Author(s): Kester Mann
CEO Stephane Richard introduced 20 innovations in a passionate address. His primary focus areas were automotive, the connected home, enterprise, mobile health and mobile payments.
The Polaris project was one of the most significant announcements, offering a standardised interface across devices that enables users to continue a service (a film or game, for example) seamlessly from one screen to another. Such a move is important for Orange as it strives to position itself as a provider of services beyond fixed-line and mobile connectivity. France is one of Europe's leading markets for multiplay services, and the operator sees tough competition from Bouygues, Iliad and Numericable in this space.
Orange also showcased the D-Shirt, a connected garment for the leisure segment that monitors a wearer's heart rate, location, speed and temperature during physical activity. The design is more stylish than similar efforts, and this could be crucial to garnering interest in the potentially lucrative fitness market. Pops, a wrist-worn accessory to the D-Shirt, enables users to view only selected or urgent messages when away from their smartphone. Mr Richard highlighted surfers as a potential target market.
Homelive is Orange's connected home service, which will be introduced later in October 2014. It allows customers to remotely control appliances like light switches, thermostats, security systems and smoke detectors. At a cost of €9.99 per month, it may initially only appeal to the geek niche segment, but it represents an important step toward the connected lifestyle that's at the heart of Orange's long-term strategy.
Other innovations included Family Place (a private social-network specifically for families), Orange Homepoint (which allows guests to easily access home Wi-Fi via a four-digit PIN) and Yummypets (a connected collar designed to locate pets using GPS and Bluetooth).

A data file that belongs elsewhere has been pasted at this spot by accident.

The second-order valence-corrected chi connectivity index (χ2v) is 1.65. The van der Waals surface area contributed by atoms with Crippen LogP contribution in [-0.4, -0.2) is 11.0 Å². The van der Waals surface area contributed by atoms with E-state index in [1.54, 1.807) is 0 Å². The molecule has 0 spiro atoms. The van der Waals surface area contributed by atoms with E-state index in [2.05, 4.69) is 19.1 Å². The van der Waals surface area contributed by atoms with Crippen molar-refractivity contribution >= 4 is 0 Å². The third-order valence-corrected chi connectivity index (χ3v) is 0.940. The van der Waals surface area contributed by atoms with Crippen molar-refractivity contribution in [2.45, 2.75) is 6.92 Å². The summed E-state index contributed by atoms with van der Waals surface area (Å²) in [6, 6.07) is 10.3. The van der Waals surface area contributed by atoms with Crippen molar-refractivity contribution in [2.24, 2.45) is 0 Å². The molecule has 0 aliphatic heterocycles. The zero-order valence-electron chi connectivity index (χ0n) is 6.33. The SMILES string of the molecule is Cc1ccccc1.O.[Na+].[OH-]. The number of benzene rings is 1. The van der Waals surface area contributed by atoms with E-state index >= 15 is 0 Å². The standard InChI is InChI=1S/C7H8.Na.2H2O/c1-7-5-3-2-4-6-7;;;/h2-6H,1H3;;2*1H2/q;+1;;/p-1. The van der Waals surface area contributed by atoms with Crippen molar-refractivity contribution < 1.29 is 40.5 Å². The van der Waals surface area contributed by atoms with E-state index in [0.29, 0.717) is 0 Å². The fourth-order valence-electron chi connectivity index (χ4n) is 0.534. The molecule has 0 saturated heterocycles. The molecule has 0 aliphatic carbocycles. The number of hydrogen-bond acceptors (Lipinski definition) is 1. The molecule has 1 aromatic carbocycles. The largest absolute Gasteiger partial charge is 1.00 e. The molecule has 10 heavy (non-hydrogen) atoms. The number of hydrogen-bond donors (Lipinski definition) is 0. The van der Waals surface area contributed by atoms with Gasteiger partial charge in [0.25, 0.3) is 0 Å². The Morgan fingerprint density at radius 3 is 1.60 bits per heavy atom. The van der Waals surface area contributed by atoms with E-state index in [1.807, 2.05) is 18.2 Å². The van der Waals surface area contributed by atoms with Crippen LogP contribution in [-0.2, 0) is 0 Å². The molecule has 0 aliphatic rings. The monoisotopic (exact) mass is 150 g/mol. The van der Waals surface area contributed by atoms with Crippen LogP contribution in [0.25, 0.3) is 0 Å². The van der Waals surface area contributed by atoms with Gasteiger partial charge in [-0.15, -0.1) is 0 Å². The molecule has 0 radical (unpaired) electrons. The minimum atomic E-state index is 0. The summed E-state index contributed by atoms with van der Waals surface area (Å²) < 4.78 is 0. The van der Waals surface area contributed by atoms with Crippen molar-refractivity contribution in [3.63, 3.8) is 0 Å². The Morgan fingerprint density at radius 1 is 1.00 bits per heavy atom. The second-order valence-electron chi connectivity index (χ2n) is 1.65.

New revenue streams are clearly a priority for Europe's leading operators following the hard impacts of regulation and the falling use of traditional services, and operators are seeking to defensively differentiate in the face of strong pressure from challenger brands. Orange has been under particular pressure in France (where the arrival of Free Mobile at the start of 2012 radically altered the competitive landscape), so it's vital that Orange can utilise its investment in fibre and LTE through new services that offer more than simple connectivity.
One of Orange's biggest challenges may be to articulate the benefits of its innovations to a sceptical audience. A renewed focus on the high street was announced to tackle this, and could be crucial to long-term success. Mr Richard explained that Orange stores will become more interactive, with special themed zones dedicated to entertainment, the home and the office. Advisors will be equipped with tablets to better demonstrate products, and customers will be able to manage appointments through SMS. The first stores incorporating this new concept will launch in 2015 in Bucharest, Madrid, Paris and Warsaw.
It's unlikely that all the innovations announced by Orange at Hello will be successful — it may be that only a small number ultimately resonate with subscribers. However, an open and more personal retail environment should give its new digital services the best chance of capturing the public's imagination.
We applaud Orange for seeking to innovate and provide users with an own-branded suite of services, though many of the services didn't feel truly "new", with offerings like Polaris are already available. However, we believe that Orange is among the more innovative of the leading European operators, and would like to thank the company for inviting us to the event.